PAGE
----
Political compromise, or the lack of it, was also the topic of an interesting Bill Moyers interview with guest Jonathan Haidt, professor of social psychology at the University of Virginia. Haidt offers the opinion that one of the reasons our political system has completely stopped functioning is that people started defining those with opposite views as “evil.” Compromise with a political opponent is a way of achieving progress on both agendas. Compromise with “evil” is immoral, self-defeating, un-patriotic, un-American, un-godly and might result in an advantage to the other side. There are politicians in the US House of Representatives who would rather compromise with Fidel Castro than with Nancy Pilosi. John Boehner is one of them…
The Hard Truth About Political Compromise
Joshua Rothman | The Boston Globe | 3 June 12
On paper, America looks like a nation of political compromisers. In surveys, the vast majority of us say that we’re tired of gridlock, and that politicians ought to compromise more to get things done.
And yet, in practice, when it comes to any particular compromise—on immigration, on taxes, on health care—we’re often against it, no matter which side we’re on. We consistently vote for politicians who swear to stand by their principles no matter what, and boot compromising politicians out of office. It’s no wonder that some politicians can’t even bring themselves to acknowledge the possibility of compromising. (In 2010, when pushed to say “compromise” by the journalist Leslie Stahl, John Boehner said, “I reject the word.”)
This article continues after the break…
Increasingly, this hardened attitude represents a danger to democracy and the economy. (Think of last summer’s debt-ceiling standoff—likely to be reprised this summer.) And it stems, according to two political scientists, from our failure to understand what compromise really is. In their new book, “The Spirit of Compromise: Why Governing Demands It and Campaigning Undermines It,” Amy Gutmann and Dennis Thompson argue that Americans have an inaccurate view of compromise. In particular, they say, we vastly underestimate the costs of rejecting it.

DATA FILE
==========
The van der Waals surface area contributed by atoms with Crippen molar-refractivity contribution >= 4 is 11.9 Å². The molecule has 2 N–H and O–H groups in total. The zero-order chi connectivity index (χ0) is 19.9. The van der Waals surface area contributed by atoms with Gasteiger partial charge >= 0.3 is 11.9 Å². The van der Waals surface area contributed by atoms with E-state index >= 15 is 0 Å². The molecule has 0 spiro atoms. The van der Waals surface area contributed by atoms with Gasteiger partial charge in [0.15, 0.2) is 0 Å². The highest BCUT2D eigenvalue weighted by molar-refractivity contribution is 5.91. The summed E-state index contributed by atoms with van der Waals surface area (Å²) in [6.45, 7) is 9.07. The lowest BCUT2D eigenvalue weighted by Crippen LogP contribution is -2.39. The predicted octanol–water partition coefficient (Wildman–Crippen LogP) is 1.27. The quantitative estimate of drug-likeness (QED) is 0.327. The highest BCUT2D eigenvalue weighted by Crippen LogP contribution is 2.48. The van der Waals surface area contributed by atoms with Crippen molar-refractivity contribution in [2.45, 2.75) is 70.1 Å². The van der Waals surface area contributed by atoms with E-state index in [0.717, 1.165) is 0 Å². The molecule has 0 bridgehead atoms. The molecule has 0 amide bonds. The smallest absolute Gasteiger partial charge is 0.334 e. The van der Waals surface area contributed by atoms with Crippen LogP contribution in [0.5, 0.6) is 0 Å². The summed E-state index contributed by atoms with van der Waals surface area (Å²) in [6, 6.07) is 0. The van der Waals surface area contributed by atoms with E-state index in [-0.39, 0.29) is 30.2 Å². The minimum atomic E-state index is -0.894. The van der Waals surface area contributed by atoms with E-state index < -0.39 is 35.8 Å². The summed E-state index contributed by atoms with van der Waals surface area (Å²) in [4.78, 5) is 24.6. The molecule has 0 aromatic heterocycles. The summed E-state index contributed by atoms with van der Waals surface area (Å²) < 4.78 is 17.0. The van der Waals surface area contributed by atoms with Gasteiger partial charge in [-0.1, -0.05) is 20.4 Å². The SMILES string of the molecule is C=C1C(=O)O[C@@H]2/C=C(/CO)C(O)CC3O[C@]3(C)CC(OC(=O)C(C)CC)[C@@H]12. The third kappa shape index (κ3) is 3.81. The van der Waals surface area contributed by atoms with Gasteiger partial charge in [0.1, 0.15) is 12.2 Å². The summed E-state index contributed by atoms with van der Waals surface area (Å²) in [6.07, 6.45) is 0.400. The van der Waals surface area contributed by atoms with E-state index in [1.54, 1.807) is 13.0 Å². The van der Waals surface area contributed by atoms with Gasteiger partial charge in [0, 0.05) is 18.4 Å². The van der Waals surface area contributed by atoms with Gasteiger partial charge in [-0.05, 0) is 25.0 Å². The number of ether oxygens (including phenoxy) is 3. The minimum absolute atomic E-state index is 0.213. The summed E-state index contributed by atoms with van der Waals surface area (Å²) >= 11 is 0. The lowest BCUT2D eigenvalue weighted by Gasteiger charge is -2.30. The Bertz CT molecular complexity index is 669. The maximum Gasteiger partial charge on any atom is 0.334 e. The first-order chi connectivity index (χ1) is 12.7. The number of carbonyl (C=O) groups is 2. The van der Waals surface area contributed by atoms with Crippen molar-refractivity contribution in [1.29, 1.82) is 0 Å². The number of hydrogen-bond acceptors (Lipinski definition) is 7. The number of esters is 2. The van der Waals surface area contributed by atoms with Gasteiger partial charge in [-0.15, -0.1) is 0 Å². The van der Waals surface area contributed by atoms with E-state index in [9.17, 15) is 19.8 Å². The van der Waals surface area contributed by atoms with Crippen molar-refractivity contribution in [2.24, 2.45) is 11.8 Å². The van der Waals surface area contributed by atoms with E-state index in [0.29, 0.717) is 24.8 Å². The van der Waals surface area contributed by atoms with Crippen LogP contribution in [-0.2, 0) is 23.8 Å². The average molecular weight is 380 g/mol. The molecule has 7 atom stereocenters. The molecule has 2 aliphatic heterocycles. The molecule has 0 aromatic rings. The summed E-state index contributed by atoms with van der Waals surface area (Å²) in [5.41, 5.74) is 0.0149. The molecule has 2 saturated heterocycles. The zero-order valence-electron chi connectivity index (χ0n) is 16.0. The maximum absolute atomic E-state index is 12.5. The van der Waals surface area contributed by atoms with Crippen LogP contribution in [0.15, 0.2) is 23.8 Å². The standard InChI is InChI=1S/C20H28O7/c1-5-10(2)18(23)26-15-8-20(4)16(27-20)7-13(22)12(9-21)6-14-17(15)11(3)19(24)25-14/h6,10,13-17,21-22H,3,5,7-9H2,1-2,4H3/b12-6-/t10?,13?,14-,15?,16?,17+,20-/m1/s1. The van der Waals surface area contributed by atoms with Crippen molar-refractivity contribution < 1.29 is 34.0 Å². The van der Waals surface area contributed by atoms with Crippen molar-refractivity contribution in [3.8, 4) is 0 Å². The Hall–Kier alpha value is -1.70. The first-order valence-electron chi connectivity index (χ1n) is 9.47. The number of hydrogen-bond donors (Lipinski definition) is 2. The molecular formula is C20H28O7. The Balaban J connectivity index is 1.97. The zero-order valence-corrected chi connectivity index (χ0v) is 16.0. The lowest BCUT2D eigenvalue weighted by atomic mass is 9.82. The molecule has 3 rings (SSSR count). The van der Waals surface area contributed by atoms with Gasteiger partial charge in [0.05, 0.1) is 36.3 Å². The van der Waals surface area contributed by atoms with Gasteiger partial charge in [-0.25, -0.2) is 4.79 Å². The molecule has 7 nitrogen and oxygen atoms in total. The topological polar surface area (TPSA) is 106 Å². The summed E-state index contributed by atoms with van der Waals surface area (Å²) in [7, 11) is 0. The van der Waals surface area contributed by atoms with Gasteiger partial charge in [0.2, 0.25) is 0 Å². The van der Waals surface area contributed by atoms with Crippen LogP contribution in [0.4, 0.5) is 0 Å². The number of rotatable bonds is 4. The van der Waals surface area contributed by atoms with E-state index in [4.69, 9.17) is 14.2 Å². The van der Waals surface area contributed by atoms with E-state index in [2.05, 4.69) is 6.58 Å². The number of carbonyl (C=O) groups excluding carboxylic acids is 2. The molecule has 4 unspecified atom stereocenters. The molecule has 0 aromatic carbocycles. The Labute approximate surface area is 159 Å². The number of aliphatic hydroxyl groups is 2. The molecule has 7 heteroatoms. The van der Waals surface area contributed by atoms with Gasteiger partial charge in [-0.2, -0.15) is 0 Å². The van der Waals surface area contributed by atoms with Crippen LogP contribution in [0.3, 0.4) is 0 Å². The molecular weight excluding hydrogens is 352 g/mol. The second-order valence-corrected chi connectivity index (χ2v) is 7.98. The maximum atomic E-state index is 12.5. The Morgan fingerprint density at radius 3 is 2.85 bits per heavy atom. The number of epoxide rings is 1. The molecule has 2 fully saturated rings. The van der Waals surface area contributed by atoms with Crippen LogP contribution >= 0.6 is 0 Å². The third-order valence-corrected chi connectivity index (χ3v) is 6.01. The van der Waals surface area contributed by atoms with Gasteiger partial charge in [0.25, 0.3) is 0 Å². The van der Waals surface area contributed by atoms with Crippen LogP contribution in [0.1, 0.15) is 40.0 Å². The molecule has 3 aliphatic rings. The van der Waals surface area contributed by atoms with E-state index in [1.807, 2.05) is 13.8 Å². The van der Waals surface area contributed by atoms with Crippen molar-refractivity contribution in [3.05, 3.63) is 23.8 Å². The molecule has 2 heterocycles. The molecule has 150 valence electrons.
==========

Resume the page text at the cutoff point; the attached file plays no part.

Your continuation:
Nowadays, they write, we have a simplistic view of compromise. We tend to think of compromise in terms of settling for less: We want two scoops of ice cream, but settle for one. That might describe what happens when you and your spouse compromise over the size of a new television—but it doesn’t work, the authors show, when it comes to politics. Political compromise requires more than settling; it requires actually letting the other side make progress on its agenda, even if you find that agenda repugnant. Even worse, political compromises are often incoherent. A compromise on immigration, for example, might mean combining ideas that seem to work against one another, like amnesty for illegal immigrants and strict rules criminalizing illegal immigration.
All of this makes it tempting to believe that we can do without compromise. But, Gutmann and Thompson warn, the alternative is worse. A vote against compromise might feel like a vote for purity, for boldness—but it’s actually a vote for the status quo. In a democracy where people disagree on fundamental questions, no-compromise politicians create logjams, not progress. So when we vote for hyperpartisan politicians who promise to save us from the pain and frustration of compromise, what we are really doing is voting, repeatedly, for nothing to change.
Gutmann, currently president of the University of Pennsylaniva, and Thompson, a professor of political philosophy at Harvard, have written extensively on the role that reasoned debate can play in the democratic process. Now, in this new book, they’re hoping to expose what has gone wrong with compromise in America, and to explain how we might fix it. They propose a variety of remedies, like better civic education, campaign reform, and requiring politicians to live together in Washington for more of the year. But, they write, voters need to clean up our act as well: We need to accept the challenging realities of compromise, and start rewarding politicians for compromising, instead of punishing them.
Gutmann and Thompson spoke to Ideas via telephone from their respective offices in Philadelphia and Cambridge.
IDEAS: Why does political compromise seem so impossible right now?